This stage was the most crucial and sensitive. Local residents and leaders had full autonomy entering data on the model at this point. This helped building buy-in and ownership of the process by the villagers, and minimising interference or perception of bias by the facilitators. Local residents spearheaded the process of identifying and marking features, place names and locations of activities. The facilitators (mainly the TBI team members of Saramaccan origin) offered only moderate guidance, taking care not to influence the direction of discussion except in the interest of maintaining consistency in the use of legend items, scale, focus and time, or mediating diverging opinions when these arose. Only agreed data were placed on the model. Specific locations and activities of cultural, spiritual or – in some cases – economic significance were not visualised, in the locals’ interest of protecting their security and inviolability.  


Despite the fact that locals were given autonomy at this stage, some of them were distrustful of the process, fearing possible coercion, exploitation and vested interests by outsiders. The presence and interaction of the Saramaccan facilitators in the TBI team helped to alleviate most of these fears. Still, it was intriguing to observe the sometimes animated dialogue between locals as they detailed various parts of the model – indicating primary and secondary forest areas, tracks and paths, and places of work, domestic and recreational use.

We learned a lot there by observing and implementing the P3DM activity. And the strong multi-cultural element added another dimension. The indigenous Maroon groups were working with their own set of norms, practices and structures, which were very different to those that the external facilitators were used to. Including the participants and facilitators, the 10-day exercise brought together people of at least five nationalities and ethnic groups. At any given time during the activities, there were at least three languages at play: chief of these being Saramaccan, Dutch and English, with intercessions in Spanish and Arkans. While there were some slight communication barriers, none was too difficult to overcome – in fact, this made the experience much more amusing, and there were several side-lessons in foreign language vocabulary. There is no doubt that the group of facilitators also learned much over the two weeks, and established new personal and working relationships to build on in the future.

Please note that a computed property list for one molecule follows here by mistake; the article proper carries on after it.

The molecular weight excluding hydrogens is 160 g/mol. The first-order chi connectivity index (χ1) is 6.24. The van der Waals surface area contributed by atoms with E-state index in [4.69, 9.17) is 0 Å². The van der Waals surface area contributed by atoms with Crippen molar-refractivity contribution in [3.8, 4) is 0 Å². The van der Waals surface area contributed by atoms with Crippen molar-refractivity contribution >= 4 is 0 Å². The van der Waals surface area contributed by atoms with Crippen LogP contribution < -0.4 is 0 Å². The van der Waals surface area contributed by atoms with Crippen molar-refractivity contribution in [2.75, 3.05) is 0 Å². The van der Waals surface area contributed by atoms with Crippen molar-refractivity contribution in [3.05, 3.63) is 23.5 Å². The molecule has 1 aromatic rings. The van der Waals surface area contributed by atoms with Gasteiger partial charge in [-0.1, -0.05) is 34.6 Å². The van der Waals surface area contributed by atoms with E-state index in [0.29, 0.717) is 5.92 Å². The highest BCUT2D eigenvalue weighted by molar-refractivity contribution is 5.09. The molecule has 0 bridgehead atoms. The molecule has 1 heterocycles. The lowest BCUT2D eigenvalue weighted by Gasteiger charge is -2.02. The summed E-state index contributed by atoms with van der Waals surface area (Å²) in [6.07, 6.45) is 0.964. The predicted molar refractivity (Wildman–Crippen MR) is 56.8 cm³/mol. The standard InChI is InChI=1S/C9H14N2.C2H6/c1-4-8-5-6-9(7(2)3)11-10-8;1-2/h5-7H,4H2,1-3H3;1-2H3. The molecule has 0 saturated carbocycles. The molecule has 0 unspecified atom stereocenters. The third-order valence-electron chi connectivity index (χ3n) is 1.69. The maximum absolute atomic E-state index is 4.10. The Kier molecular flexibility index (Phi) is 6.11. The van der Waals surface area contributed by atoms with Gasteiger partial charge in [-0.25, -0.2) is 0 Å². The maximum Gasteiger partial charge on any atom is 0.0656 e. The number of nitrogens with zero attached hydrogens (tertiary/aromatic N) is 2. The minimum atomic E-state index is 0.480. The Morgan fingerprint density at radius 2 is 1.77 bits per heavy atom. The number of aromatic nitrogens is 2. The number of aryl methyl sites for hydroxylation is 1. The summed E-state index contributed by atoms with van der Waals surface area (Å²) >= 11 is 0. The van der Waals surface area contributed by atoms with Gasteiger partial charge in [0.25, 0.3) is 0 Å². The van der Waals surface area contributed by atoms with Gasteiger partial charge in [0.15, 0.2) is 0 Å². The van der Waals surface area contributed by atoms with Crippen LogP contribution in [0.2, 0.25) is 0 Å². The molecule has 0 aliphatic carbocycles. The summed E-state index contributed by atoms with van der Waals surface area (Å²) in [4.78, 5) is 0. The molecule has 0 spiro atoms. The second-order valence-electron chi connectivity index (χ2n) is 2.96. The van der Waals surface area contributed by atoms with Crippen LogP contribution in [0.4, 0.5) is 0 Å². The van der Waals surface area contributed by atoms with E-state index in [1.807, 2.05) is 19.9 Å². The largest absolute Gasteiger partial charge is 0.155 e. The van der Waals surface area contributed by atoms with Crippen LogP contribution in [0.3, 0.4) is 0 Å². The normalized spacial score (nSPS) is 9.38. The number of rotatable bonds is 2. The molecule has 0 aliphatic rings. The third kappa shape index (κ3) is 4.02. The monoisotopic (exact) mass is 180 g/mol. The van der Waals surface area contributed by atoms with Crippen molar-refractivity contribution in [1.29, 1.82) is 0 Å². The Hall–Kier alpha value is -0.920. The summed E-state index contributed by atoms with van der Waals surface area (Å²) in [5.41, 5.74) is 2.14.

This P3DM exercise took dedication and was a large undertaking. Significant time and resources were required to co-ordinate and complete the model, particularly when the diversity of players and relative remoteness of the beneficiary groups are taken into consideration. However, the benefits of the exercise – first-hand participation in P3DM, learning and exchanging new information, connecting with people and building new rapports – were outstanding and will be long-lasting. The students’ participation also played an important educational role. We hope that they were able to appreciate the purpose of the model and will take forward what they learned from this process as they become leaders in the future.

Further impact: applying the knowledge gained

Since taking part in the exercise, CARIBSAVE has incorporated the P3DM methodology into one of its project proposals. It is planning to use the P3DM methodology for a participatory flooding hazard mapping and zoning exercise, as part of a larger comprehensive disaster management initiative. Through this exercise, community residents would produce a model that details flooding risk areas, vulnerable persons, infrastructure and emergency facilities as the basis for developing a community response plan.

Gaitrie Satnarain from Anton de Kom University intends to further what she has gained from the exercise by incorporating P3DM as a research tool within her upcoming doctoral study proposal. At the Anton de Kom University of Suriname, the Infrastructure Department in the Faculty of Science and Technology will also discuss potential opportunities with TBI to incorporate and promote P3DM for landscape planning research. CARIBSAVE will continue to explore and incorporate the P3DM methodology into its future projects to support building knowledge and capacity in climate change adaptation, disaster risk reduction and sustainable ecosystem protection and management – especially to benefit vulnerable and otherwise-marginalised groups it works with.

Who is involved?

P3DM in Suriname is led by TBI, as part of a joint multi-scale initiative to model ecosystem services and land-use scenarios in the Upper Suriname River basin (see here), in conjunction with WWF Guianas, the University of Utrecht, and the Association of Saramacca Authorities (Vereniging van Saramakaanse Gezagsdragers [VSG]). The initiative is supported by CTA and the UNDP GEF-Small Grant Programme. Through this initiative, TBI aims “to contribute to improved understanding of the impacts of modern-day human interventions on forests, landscapes and people”. One of the project's results was the construction of a number of physical 3D models to visualise and assess human-environment interactions, particularly in the Upper Suriname River basin, which is inhabited by several indigenous Maroon villages and is also the focus of local and external logging and mining extractive activities.

The enabling power of participatory 3D mapping among the Saramaccan Peoples of Suriname (part 1 & 2) from CTA on Vimeo.

Online resources on Participatory Geographic Information Systems (PGIS), including Participatory 3D Modelling (P3DM)

• Visit CTA's PGIS website
• View a map of the world with locations and details of known P3DM exercises
• Visit the website on Integrated Approaches to Participatory Development (IAPAD)

Stay connected

• Join the e-discussion around PGIS in English
• Are you interested in promoting the use of PGIS for adding value to traditional knowledge, empowering grassroots and conducting participatory land use planning in African, Caribbean and Pacific countries? Join us on Twitter @PGISatCTA and like ourFacebook page.